I have attended the Smithsonian Folklife Festival every year since moving to the DC area. And I am a big fan of this event on the National Mall that features art, dance, food, storytelling and other exhibits that highlight various American and international cultures. So when I was asked to supply huge amounts of my soaps and such for sale at the Folklife Marketplace, I was thrilled!
At the end of last week, I dropped off a rented SUV-full of boxes of products for the Marketplace volunteers to do their magic. And yesterday a friend called to tell me that my products were prominently displayed in the Marketplace tent, so I headed down to take some photos. When I entered the Marketplace, I found that the first three tables were filled with my soaps, men’s products, and Herban Crafts kits!
And the Marketplace is just one of the many features of the Festival. This year’s themes are Campus and Community, Citified, and Creativity and Crisis. I took some photos while I was there, and look forward to really exploring the exhibits when I have more time.
The Festival kicked off last night with a free concert on the Mall featuring George Clinton and other funk legends. The was the first of many free concerts being offered during the course of the Festival.
Citified celebrates the art, music, food and community of the area of DC that sits east of the Anacostia river. As the Folklife Festival website explains, “Citified alludes to the fact that many African American residents living east of the Anacostia River have parents or grandparents who migrated from the rural South, particularly North and South Carolina, and who continue to maintain connections with their southern (although often no longer rural) heritage.”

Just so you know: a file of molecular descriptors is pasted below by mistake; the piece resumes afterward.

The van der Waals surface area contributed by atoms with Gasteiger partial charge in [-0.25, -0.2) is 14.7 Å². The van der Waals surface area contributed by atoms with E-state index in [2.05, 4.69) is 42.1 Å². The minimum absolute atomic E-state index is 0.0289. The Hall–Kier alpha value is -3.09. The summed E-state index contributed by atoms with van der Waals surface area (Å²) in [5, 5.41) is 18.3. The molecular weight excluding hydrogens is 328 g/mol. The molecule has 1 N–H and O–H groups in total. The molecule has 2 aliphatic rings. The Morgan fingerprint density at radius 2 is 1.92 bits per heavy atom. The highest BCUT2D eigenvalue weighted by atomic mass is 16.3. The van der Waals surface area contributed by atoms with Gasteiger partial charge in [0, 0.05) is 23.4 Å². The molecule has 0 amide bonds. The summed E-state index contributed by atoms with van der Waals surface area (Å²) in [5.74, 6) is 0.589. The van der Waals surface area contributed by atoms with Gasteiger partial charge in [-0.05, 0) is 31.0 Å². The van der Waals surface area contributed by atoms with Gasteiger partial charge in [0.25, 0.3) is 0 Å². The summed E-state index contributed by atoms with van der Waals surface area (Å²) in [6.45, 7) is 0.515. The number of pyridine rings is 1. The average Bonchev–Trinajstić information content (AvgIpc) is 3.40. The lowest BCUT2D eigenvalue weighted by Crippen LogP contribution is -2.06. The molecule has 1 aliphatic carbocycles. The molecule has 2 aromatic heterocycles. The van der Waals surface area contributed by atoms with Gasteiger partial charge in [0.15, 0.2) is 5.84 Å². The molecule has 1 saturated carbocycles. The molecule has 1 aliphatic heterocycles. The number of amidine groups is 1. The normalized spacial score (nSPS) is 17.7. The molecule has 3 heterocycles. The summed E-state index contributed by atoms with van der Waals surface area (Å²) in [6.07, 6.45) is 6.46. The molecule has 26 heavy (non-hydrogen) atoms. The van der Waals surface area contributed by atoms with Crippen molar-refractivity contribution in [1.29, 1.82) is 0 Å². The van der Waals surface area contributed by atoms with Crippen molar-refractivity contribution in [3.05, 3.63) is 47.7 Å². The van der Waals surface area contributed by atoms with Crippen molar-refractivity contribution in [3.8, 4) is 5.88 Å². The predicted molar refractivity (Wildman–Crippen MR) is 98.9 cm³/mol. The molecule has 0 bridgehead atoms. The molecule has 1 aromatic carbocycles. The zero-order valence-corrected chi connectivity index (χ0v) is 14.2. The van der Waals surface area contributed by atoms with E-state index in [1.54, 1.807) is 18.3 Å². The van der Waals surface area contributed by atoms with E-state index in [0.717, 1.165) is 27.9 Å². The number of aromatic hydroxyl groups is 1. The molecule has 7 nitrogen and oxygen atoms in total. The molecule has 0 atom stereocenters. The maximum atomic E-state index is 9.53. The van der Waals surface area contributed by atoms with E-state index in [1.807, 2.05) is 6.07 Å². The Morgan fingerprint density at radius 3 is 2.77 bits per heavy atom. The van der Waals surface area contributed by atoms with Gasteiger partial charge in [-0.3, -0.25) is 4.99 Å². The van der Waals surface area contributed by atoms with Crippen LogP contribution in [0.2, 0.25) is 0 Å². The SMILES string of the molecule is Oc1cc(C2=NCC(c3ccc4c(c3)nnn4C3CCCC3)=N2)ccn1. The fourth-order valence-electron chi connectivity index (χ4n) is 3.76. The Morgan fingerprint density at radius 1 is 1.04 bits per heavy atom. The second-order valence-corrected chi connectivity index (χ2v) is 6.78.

image copyright Washington Post
Campus and Community features exhibits from several land grant colleges and the USDA, both of which are celebrating their 150th anniversary this year. Several of the colleges have exhibits focusing on the theme of sustainability, such as UC Davis’ exhibit on the ubiquitous problem of plastic bags and the University of Tennessee’s Solar House.
And Creativity and Crisis features the AIDS Quilt, now celebrating its 25th anniversary. In 1987, The NAMES Project Foundation offered hands-on quilt panel-making sessions that allowed individuals and communities to commemorate loved ones, find support and engage in dialogues about how to address the crisis. Today, The Quilt contains nearly 48,000 panels, a portion of which are on display on the Mall.
For those visitors who want to have a hand in adding to The Quilt, participants of all ages will have the opportunity to learn quilting techniques, make panels, and share stories from their own experiences.
The Festival is being held from June 27–July 1 and July 4–8, and is open from 11:00am to 5:30pm.